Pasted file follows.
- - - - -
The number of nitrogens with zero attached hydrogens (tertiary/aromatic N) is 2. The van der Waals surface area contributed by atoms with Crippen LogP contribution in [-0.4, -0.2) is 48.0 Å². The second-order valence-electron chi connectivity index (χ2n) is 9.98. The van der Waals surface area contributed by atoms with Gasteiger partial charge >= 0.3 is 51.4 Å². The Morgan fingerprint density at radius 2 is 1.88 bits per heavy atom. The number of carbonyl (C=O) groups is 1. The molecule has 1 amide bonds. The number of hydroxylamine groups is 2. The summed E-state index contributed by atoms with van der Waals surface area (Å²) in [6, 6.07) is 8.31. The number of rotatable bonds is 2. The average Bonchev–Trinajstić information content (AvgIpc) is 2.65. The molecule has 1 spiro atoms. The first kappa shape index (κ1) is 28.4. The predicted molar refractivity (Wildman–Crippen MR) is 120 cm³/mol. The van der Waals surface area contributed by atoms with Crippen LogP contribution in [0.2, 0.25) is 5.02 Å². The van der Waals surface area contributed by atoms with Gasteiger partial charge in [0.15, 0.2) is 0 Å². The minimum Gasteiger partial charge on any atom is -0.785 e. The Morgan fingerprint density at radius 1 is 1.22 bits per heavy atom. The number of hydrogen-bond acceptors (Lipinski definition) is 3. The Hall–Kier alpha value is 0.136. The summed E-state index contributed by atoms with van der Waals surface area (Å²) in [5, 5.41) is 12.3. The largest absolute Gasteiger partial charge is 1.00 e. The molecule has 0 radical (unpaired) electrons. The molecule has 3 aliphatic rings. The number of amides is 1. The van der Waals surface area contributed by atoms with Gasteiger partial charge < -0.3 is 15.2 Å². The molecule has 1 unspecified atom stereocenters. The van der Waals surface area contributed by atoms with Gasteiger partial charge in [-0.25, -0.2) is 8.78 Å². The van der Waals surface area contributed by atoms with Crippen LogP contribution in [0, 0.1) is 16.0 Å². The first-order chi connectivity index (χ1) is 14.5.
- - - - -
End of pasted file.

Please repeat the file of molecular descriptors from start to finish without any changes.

The number of nitrogens with zero attached hydrogens (tertiary/aromatic N) is 2. The van der Waals surface area contributed by atoms with Crippen LogP contribution in [-0.4, -0.2) is 48.0 Å². The second-order valence-electron chi connectivity index (χ2n) is 9.98. The van der Waals surface area contributed by atoms with Gasteiger partial charge >= 0.3 is 51.4 Å². The Morgan fingerprint density at radius 2 is 1.88 bits per heavy atom. The number of carbonyl (C=O) groups is 1. The molecule has 1 amide bonds. The number of hydroxylamine groups is 2. The summed E-state index contributed by atoms with van der Waals surface area (Å²) in [6, 6.07) is 8.31. The number of rotatable bonds is 2. The average Bonchev–Trinajstić information content (AvgIpc) is 2.65. The molecule has 1 spiro atoms. The first kappa shape index (κ1) is 28.4. The predicted molar refractivity (Wildman–Crippen MR) is 120 cm³/mol. The van der Waals surface area contributed by atoms with Crippen LogP contribution in [0.2, 0.25) is 5.02 Å². The van der Waals surface area contributed by atoms with Gasteiger partial charge in [0.15, 0.2) is 0 Å². The minimum Gasteiger partial charge on any atom is -0.785 e. The Morgan fingerprint density at radius 1 is 1.22 bits per heavy atom. The number of hydrogen-bond acceptors (Lipinski definition) is 3. The Hall–Kier alpha value is 0.136. The summed E-state index contributed by atoms with van der Waals surface area (Å²) in [5, 5.41) is 12.3. The largest absolute Gasteiger partial charge is 1.00 e. The molecule has 0 radical (unpaired) electrons. The molecule has 3 aliphatic rings. The number of amides is 1. The van der Waals surface area contributed by atoms with Gasteiger partial charge < -0.3 is 15.2 Å². The molecule has 1 unspecified atom stereocenters. The van der Waals surface area contributed by atoms with Gasteiger partial charge in [-0.25, -0.2) is 8.78 Å². The van der Waals surface area contributed by atoms with Crippen LogP contribution in [0, 0.1) is 16.0 Å². The first-order chi connectivity index (χ1) is 14.5.